The city of Antigua is Guatemala’s colonial hub and, for many, its culinary capital. Along its cobblestone streets, you’ll find señoras selling traditional, homemade eats out of well-worn wicker baskets, a global mix of smart restaurants with good wine lists, and a handful of great spots for baked goods, pastries, and traditional sweets. Corner cafés brew strong cups of excellent coffee that’s often not only sourced in Guatemala, but right outside of Antigua. It’s easy to find delicious eats in the city, though getting input from a local will ensure you try the best of the best. To that end, Viaventure has developed three culinary tours (all of which are featured in the foodie itinerary here) that’ll provide insight into the local food landscape—and ensure you leave Antigua very well fed.
Classic Street Food
On this tour, a local guide will take you to Antigua’s street food hot spots, where you’ll get to try some of Guatemala’s most traditional fare. These are the places where long lines of locals are a fixture—and for good reason: The food served is delicious and well-prepared. Items you might taste include chuchitos (the Guatemalan take on a tamale), pupusas (cheese-filled corn tortillas), rellenitas (plantain dough that’s filled with beans and then fried), and even pigs’ feet. You’ll learn about the cultural and historic significance of the eats on offer and (if open) visit Antigua’s bustling market to explore the vibrant array of ingredients used in Guatemalan cuisine.
As Green As It Gets Coffee
As Green as it Gets (AGAIG) is a non-profit organization based just outside of Antigua that helps support independent coffee producers and that also promotes environmentally responsible agriculture. On this tour, an AGAIG guide will take you to meet some of the organization’s members and to tour the local coffee fields. You’ll have the opportunity to work alongside a farmer as you learn how coffee is picked, processed, and roasted, before sampling a freshly brewed cup yourself. You’ll also eat a traditional lunch in the home of a local family and get a bag of coffee to take with you, too; “full city” and “dark” are the most popular picks.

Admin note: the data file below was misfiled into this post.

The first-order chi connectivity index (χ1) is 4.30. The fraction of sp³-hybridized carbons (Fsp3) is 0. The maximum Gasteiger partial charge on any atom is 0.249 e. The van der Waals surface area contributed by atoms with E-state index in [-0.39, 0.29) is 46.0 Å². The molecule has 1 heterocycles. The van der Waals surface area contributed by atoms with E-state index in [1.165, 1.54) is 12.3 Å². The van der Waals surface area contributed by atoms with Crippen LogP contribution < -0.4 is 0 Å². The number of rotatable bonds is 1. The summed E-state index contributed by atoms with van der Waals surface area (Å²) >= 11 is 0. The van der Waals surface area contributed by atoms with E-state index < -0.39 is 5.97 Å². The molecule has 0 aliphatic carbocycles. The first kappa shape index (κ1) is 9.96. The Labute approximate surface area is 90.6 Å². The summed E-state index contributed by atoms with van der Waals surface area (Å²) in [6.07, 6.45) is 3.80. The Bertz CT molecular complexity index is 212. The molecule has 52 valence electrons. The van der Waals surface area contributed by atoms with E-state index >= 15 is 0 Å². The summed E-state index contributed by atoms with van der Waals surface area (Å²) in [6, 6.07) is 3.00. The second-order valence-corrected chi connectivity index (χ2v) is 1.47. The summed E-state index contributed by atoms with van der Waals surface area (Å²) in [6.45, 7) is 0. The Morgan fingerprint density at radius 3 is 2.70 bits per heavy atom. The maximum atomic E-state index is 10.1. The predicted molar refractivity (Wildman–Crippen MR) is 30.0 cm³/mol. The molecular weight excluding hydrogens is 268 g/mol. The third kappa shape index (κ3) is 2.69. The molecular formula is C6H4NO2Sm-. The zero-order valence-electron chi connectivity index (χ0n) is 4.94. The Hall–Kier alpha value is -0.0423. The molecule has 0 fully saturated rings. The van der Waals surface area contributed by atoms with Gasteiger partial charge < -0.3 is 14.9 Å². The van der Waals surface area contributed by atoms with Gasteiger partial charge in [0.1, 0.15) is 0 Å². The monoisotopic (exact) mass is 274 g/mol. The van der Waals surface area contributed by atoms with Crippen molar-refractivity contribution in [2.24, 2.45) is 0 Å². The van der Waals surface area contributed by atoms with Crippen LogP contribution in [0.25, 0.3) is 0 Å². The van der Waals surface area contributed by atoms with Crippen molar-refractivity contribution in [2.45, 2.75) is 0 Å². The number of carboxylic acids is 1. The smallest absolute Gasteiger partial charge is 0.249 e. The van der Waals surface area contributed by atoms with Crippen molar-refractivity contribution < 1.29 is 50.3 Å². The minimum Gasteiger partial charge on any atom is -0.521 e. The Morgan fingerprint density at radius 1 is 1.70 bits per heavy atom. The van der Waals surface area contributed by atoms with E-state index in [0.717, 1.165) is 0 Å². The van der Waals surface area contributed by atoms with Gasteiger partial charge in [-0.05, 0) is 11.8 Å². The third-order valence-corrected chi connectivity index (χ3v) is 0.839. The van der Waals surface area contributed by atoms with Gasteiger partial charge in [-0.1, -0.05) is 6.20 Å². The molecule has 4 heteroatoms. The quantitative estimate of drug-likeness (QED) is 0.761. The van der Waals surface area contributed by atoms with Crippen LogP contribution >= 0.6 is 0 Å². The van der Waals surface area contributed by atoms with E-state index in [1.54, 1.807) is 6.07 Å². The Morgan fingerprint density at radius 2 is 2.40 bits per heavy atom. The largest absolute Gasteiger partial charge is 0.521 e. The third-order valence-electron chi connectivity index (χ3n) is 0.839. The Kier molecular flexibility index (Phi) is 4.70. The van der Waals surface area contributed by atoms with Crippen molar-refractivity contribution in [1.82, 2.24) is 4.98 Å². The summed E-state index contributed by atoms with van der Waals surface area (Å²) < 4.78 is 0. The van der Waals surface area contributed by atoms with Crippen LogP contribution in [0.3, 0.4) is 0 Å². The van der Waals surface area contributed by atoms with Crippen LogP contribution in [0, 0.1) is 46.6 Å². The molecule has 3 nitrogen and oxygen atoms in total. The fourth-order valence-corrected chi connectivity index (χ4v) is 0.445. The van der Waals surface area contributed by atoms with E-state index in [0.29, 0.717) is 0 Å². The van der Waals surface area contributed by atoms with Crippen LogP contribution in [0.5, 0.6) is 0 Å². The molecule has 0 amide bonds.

Cook Dinner with a Local Chef
Want to learn how to cook Guatemalan food like a local? Then spend an evening making dinner with chef Hector Castro, whose eponymous French restaurant is one of Antigua’s best. As you chop, dice, and peel ingredients for your four-course meal—which may included shrimp ceviche or pollo en jocón (chicken in a tomatillo-cilantro sauce)—you’ll learn about Guatemala’s food culture and discover some of the secrets to its cuisine. A variety of native herbs, spices, chilies, and vegetables—as well as local meat and/or seafood—will be used to create traditional Guatemalan dishes with a gourmet flair.